Author: Jacques Brodeur, January 14 2014 In this modern hypermediated world, the entertainment industry consider children's attention as a merchandise to be caught by television networks in order to be sold to marketers. How can society help children escape such attractive prisons?
Starting with the intrusion of television in most homes in North America and all over the world, three industries gradually established their own collaborative strategy. Let's summarize it briefly. Broadcasters would try to increase their audiences, producers would provide programs and series that would attract bigger portions of spectators, marketers would pay more to reach wider portions of spectators.
Year after year, new contents would be offered to the public in a manner similar to the way fishermen try various baits to catch their next meal. Gradually, financial appetite of broadcasters nourished an increasing rivalry between networks to attract more children and adolescents. For corporations, this is nothing but ordinary business. The same three industries cooperated to win the race for prime time youth audiences. They were in the commerce of catching children's attention.
No surprise that Sponge Bob and other cartoons were found to increase probabilities of attention deficit disorder. After entertaining kids, Bob could be sold to sell cereals with little or no value for young people's health. ADHD [attention deficit disorder] is not the only damage. Keeping kids watching Bob and other cartoon characters on screens is also major factor of sedentarity, and the cost is high: overweight problems and obesity worldwide. Modern kids spend more time watching the tube than attending school.
Furthermore, in order to keep kids glued to the tube, the entertainment industry used ultra violent heroes, unable to solve conflicts without killing villains. GI Joe and Transformers carry well over 80 acts of aggression per hour. Not to mention Pokemon, Batman, Spiderman. And Xman and so many stereotyped heroes for boys.
Violence was not the only hook to grab kids' attention. Television (MTV) and the music industry also used female icons showing girls how they must behave in order to become popular. Spice Girls, Britney Spear and Lady Gaga taught very young girls in to early seuxualisation. As financial profits for broadcasters, producers and marketers increased, social cost for society also increased, as the number of overweight kids and aggressive students have rapidly increased in schools all over North America and Europe. Not to mention how little girls became targeted into hypersexualisation as well.
To prevent the three mentioned industries from abusing children, civil society tried various approaches. Petitions asking governments to regulate programs and movies for children was only one of them. Other actions have been taken with actual but not sufficient impact.
In 2001, one particular action came from the scientific community to help kids escape from screen-prison. Dr Thomas Robinson from Stanford University published the conclusions of his research in the JAMA in 1999 and in 2001. He brought evidence showing how screen-time reduction, mixed with media education, could actually help children avoid the increasing power of modern corporate child predators. Evidence of abuse came from the use of recent knowledge in psychology and neurology to take advantage of young people's numerous vulnerabilities.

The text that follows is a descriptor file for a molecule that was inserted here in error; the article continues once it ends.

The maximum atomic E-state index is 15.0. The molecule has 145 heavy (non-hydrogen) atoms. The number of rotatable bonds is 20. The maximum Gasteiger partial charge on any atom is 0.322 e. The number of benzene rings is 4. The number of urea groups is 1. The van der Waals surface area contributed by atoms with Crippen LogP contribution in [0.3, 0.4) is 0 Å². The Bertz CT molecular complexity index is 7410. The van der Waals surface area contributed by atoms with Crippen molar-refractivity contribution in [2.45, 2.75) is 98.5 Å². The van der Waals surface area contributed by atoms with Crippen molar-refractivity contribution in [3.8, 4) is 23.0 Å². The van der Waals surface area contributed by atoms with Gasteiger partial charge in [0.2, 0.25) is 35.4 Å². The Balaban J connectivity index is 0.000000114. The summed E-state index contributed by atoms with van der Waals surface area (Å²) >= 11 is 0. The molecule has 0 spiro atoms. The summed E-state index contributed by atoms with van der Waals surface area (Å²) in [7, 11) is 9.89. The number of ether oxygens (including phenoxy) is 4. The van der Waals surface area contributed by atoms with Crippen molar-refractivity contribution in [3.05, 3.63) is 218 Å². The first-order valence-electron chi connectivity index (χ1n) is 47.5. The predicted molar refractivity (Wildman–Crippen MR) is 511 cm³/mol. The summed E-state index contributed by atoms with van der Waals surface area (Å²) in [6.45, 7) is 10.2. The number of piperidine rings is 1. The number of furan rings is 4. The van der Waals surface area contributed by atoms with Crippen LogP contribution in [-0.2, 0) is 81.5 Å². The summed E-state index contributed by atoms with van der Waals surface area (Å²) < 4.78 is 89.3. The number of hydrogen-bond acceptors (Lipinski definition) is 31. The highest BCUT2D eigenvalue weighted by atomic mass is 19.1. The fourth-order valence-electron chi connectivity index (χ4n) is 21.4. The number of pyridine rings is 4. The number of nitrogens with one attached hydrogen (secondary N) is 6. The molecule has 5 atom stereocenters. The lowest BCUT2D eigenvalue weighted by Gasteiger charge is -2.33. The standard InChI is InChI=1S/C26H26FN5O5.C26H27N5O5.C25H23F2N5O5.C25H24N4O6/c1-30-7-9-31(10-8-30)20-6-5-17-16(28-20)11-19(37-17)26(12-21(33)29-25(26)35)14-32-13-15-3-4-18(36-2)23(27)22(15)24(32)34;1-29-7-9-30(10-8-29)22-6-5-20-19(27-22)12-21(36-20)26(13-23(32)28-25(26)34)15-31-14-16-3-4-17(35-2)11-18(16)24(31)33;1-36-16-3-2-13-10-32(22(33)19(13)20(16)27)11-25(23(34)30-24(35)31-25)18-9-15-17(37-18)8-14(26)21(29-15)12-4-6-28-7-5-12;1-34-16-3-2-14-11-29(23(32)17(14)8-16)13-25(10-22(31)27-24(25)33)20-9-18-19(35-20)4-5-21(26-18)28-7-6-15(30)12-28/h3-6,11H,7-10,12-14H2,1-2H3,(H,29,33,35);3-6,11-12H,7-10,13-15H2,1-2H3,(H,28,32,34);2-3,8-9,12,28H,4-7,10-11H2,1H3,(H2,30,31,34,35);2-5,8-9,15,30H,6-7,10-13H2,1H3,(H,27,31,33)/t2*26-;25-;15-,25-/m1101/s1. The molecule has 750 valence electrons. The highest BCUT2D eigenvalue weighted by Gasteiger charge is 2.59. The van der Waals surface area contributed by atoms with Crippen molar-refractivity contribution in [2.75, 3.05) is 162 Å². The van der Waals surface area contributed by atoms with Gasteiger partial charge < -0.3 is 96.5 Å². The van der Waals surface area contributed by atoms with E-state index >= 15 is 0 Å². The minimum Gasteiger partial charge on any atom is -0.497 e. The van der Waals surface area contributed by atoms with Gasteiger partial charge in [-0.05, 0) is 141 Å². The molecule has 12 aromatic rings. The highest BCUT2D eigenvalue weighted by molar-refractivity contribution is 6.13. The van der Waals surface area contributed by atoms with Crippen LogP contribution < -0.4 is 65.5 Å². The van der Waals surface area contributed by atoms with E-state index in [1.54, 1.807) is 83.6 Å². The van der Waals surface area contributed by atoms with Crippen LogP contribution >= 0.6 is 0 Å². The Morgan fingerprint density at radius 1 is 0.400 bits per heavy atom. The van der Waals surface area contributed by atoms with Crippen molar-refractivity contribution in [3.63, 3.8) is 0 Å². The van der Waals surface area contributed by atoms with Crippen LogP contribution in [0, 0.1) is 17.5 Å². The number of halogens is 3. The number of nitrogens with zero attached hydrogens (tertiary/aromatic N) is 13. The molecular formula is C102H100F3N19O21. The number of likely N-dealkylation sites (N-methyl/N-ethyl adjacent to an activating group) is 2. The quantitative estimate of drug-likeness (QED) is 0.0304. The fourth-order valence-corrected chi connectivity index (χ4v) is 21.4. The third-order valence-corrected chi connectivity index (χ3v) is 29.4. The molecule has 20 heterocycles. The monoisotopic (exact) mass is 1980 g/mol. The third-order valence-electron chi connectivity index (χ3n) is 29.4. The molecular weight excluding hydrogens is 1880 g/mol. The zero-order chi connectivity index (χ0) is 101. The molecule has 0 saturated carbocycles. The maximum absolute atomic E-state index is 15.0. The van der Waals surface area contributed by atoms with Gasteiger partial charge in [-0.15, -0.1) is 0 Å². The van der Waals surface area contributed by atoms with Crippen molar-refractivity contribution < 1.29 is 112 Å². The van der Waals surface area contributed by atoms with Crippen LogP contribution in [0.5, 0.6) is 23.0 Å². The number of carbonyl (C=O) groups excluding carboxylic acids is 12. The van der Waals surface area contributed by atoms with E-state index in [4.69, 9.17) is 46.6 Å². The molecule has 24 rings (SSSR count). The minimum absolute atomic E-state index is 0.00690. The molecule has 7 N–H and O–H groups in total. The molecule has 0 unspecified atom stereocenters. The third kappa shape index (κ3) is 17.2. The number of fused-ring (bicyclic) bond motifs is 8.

While the S.M.A.R.T. program (Student Media Awareness to Reduce Television) showed great benefits for children in California, the 10-Day Screen-Free Challenge did the same in Canada. Created in 2003 by a regional association of parents along with Edupax, screen-time reduction was experienced in 12 schools. In participating schools, cooperation between parents, teachers and community organisations was required. Training students for screen freedom (TV turn-off) is similar to an Olympic record or a championship tournament against professionals from the entertainment-marketing industries. Students learn how to count their points by cooperating instead of competing. They experience freedom away from screen-prisons used to catch their own brain-time.
In 2008, the Screen-Free Challenge found its way across the Atlantic. One first elementary school experienced it in Strasbourg and results were astounding. Parents and children obtained more attention from the media than rioters known for record number of car burnings in a quarter with high crime rate and low income.
In the 5 following years, well over 140 schools have experienced the Challenge in France. Added to the one hundred participating schools in Quebec, the Challenge is only the beginning of a worldwide uprising opposing two teams, if not two armies: on one side, 3 predatorial industries working behind screens. On children's side of screens, the citizen's team, including four allies: students, parents, teachers, community organisations in the fields of recreation, crime prevention, health promotion, social clubs,….
Nelson Mandela suffered in prison and finally got out to increase the struggle to free his people from apartheid and poverty. In a similar manner, parents and teachers in today's hypermediated world keep fighting to help children survive, live and reach happiness in a commercial-free world.
You may say I'm a dreamer, but I'm not the only one.
I hope someday you join us and the world will live....
Jacques Brodeur, Edupax, Quebec, Canada
Daily news from the Quebec section of ACME, the Action Coalition for Media Education